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Official Journal of the Italian Society of Orthopaedics and Traumatology

Effect of alpha-tocopherol on bone formation during distraction osteogenesis: a rabbit model



The purpose of this study was to evaluate the effects of alpha-tocopherol on distraction osteogenesis.

Materials and methods

Right tibias of 30 New Zealand white rabbits were distracted at a rate of 0.5 mm/day for 20 days with a circular external fixator. Experimental group rabbits (n = 15) were administered i.m. 20 mg/kg/day alpha-tocopherol for 30 days. Radiographic examinations were performed at the 20th, 30th and 40th days. Bone scintigraphy was performed at the 5th and 20th days. Serum total antioxidant capacity (TAC) was measured at the 5th and 30th days. All animals were sacrificed and the right tibias of all animals were harvested for histopathologic examination at the 40th day.


Radiologic scores were statistically similar at the 20th day. However, the experimental group demonstrated higher radiologic scores at the 30th and 40th days. A scintigraphic baseline study at the 5th day of the study showed statistically similar osteoblastic activities in both groups. However, at the 20th day, osteoblastic activity was significantly higher in the experimental group. Serum TAC values were also significantly higher in the experimental group at the 30th day. At necropsy, histopathologic examination revealed statistically significantly higher scores in the experimental group.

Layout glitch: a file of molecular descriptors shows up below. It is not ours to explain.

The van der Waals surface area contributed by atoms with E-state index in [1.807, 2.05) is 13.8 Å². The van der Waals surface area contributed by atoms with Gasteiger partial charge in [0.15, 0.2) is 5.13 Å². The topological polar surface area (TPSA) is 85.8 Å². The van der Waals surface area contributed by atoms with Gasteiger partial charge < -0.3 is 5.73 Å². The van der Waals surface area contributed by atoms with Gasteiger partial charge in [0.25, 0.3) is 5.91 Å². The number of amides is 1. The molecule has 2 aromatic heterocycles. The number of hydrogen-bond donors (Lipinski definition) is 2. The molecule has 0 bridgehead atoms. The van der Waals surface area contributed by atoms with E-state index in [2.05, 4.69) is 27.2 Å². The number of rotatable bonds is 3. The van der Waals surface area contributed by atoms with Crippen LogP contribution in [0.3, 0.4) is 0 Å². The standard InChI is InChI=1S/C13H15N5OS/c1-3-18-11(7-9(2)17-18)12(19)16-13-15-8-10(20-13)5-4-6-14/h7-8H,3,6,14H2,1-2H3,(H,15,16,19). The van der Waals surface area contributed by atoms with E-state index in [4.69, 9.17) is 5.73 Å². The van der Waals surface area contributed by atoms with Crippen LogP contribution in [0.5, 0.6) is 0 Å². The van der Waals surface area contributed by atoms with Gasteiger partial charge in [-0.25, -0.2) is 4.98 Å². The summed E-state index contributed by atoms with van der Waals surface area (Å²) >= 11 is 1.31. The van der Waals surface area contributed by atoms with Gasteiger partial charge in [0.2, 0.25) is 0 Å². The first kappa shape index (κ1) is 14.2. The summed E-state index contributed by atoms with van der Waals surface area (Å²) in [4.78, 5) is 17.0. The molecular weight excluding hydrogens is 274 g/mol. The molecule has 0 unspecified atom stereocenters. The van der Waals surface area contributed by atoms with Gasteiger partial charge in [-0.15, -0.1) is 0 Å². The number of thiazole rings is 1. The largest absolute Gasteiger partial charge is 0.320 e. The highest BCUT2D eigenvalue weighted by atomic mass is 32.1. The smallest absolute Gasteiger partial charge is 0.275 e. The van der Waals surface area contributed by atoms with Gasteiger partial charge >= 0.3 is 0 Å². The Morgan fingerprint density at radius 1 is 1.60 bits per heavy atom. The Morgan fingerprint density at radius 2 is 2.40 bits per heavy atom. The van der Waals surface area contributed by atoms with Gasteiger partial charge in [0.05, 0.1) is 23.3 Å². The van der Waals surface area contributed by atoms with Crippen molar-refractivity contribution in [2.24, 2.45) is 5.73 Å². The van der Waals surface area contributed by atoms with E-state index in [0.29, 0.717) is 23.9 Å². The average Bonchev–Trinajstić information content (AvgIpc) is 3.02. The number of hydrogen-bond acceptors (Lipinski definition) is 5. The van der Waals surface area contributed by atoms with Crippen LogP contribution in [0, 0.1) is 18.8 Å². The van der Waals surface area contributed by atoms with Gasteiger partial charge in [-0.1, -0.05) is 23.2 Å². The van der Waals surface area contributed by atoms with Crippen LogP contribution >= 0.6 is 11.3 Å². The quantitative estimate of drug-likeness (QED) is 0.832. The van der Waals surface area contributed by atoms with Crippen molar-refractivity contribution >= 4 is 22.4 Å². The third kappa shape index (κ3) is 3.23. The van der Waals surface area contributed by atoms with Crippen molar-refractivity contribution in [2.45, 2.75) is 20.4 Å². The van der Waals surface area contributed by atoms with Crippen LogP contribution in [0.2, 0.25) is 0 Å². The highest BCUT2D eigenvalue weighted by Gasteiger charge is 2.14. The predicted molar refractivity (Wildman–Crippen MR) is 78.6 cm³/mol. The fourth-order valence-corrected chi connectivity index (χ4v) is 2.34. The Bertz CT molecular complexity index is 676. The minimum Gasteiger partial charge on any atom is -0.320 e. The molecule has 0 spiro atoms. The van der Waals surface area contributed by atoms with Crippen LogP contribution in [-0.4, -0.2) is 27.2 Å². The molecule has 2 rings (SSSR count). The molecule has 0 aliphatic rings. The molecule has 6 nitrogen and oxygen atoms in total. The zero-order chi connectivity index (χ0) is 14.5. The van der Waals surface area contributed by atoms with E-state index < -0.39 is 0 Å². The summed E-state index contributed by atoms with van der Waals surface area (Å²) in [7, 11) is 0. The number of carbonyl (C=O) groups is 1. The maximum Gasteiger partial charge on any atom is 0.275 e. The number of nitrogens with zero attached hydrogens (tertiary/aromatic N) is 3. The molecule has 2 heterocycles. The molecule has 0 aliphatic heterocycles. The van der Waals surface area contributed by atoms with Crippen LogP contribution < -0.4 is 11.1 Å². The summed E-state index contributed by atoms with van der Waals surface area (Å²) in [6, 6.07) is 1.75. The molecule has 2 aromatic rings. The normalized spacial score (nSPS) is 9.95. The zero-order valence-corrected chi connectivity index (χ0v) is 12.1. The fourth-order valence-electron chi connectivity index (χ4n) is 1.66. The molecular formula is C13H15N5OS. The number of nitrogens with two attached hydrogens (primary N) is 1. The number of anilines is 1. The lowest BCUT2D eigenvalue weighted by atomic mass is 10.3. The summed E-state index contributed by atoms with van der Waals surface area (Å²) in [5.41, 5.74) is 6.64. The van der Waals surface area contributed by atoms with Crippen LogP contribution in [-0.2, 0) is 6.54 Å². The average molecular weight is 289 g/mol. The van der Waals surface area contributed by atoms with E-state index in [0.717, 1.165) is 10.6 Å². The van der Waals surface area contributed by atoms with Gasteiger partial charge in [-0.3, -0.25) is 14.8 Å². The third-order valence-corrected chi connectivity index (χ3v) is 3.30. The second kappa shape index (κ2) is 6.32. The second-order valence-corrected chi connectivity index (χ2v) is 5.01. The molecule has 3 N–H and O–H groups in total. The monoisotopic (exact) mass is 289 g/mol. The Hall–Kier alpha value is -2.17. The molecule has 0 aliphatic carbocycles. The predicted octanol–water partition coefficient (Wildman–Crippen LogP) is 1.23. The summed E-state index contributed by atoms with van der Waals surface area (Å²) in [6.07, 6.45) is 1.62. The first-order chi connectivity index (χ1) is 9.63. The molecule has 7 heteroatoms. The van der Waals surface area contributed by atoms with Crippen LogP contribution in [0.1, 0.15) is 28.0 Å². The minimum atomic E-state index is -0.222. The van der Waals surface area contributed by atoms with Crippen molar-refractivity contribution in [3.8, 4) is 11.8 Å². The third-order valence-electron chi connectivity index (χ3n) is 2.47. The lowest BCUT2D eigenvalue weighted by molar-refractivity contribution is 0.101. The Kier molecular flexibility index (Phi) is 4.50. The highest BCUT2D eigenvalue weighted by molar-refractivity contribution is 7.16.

The results of this study show that alpha-tocopherol has beneficial effects on new bone formation during distraction osteogenesis.


The technique of “distraction osteogenesis” is frequently used in the treatment of bony loss, pseudoarthrosis, chronic osteomyelitis, limb length discrepancy, biologic reconstruction after wide tumoral resection, and deformity [16]. One major problem with this method, however, is the prolonged time required for the newly formed bone in the distraction gap to consolidate and become strong enough for weight-bearing [7]. Various clinical and experimental investigations have been focused on the acceleration of bone formation and consolidation, and have thereby aimed to shorten the framing time [811].